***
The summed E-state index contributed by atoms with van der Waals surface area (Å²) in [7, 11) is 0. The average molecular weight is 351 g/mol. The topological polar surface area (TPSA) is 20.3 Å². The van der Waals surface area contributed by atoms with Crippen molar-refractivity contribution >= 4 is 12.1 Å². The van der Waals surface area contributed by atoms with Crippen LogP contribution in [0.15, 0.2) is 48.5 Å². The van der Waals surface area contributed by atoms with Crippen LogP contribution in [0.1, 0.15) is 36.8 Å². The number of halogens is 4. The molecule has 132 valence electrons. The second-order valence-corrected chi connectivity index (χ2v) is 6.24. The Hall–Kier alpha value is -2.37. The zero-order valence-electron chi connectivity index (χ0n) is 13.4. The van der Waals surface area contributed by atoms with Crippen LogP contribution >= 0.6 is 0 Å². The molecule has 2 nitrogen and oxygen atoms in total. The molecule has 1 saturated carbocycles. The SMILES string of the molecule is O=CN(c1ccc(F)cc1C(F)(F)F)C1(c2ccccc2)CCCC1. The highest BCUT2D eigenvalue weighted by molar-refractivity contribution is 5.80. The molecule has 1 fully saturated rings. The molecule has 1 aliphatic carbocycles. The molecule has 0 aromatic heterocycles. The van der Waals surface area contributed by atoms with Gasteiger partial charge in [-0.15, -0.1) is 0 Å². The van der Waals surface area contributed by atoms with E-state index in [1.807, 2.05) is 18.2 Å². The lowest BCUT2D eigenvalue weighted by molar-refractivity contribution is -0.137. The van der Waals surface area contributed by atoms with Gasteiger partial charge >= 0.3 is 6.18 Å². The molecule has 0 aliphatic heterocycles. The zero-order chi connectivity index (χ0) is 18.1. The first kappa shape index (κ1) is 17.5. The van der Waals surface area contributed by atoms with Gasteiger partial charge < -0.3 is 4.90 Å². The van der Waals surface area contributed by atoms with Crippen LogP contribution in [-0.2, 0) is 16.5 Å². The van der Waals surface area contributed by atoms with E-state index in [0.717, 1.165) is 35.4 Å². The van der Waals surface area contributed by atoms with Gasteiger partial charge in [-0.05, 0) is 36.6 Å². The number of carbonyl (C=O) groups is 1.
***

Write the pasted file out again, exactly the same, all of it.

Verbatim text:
The summed E-state index contributed by atoms with van der Waals surface area (Å²) in [7, 11) is 0. The average molecular weight is 351 g/mol. The topological polar surface area (TPSA) is 20.3 Å². The van der Waals surface area contributed by atoms with Crippen molar-refractivity contribution >= 4 is 12.1 Å². The van der Waals surface area contributed by atoms with Crippen LogP contribution in [0.15, 0.2) is 48.5 Å². The van der Waals surface area contributed by atoms with Crippen LogP contribution in [0.1, 0.15) is 36.8 Å². The number of halogens is 4. The molecule has 132 valence electrons. The second-order valence-corrected chi connectivity index (χ2v) is 6.24. The Hall–Kier alpha value is -2.37. The zero-order valence-electron chi connectivity index (χ0n) is 13.4. The van der Waals surface area contributed by atoms with Crippen LogP contribution >= 0.6 is 0 Å². The molecule has 2 nitrogen and oxygen atoms in total. The molecule has 1 saturated carbocycles. The SMILES string of the molecule is O=CN(c1ccc(F)cc1C(F)(F)F)C1(c2ccccc2)CCCC1. The highest BCUT2D eigenvalue weighted by molar-refractivity contribution is 5.80. The molecule has 1 fully saturated rings. The molecule has 1 aliphatic carbocycles. The molecule has 0 aromatic heterocycles. The van der Waals surface area contributed by atoms with Gasteiger partial charge in [-0.15, -0.1) is 0 Å². The van der Waals surface area contributed by atoms with E-state index in [1.807, 2.05) is 18.2 Å². The lowest BCUT2D eigenvalue weighted by molar-refractivity contribution is -0.137. The van der Waals surface area contributed by atoms with Gasteiger partial charge >= 0.3 is 6.18 Å². The molecule has 0 aliphatic heterocycles. The zero-order chi connectivity index (χ0) is 18.1. The first kappa shape index (κ1) is 17.5. The van der Waals surface area contributed by atoms with Gasteiger partial charge < -0.3 is 4.90 Å². The van der Waals surface area contributed by atoms with Crippen LogP contribution in [-0.2, 0) is 16.5 Å². The van der Waals surface area contributed by atoms with E-state index in [0.717, 1.165) is 35.4 Å². The van der Waals surface area contributed by atoms with Gasteiger partial charge in [-0.05, 0) is 36.6 Å². The number of carbonyl (C=O) groups is 1.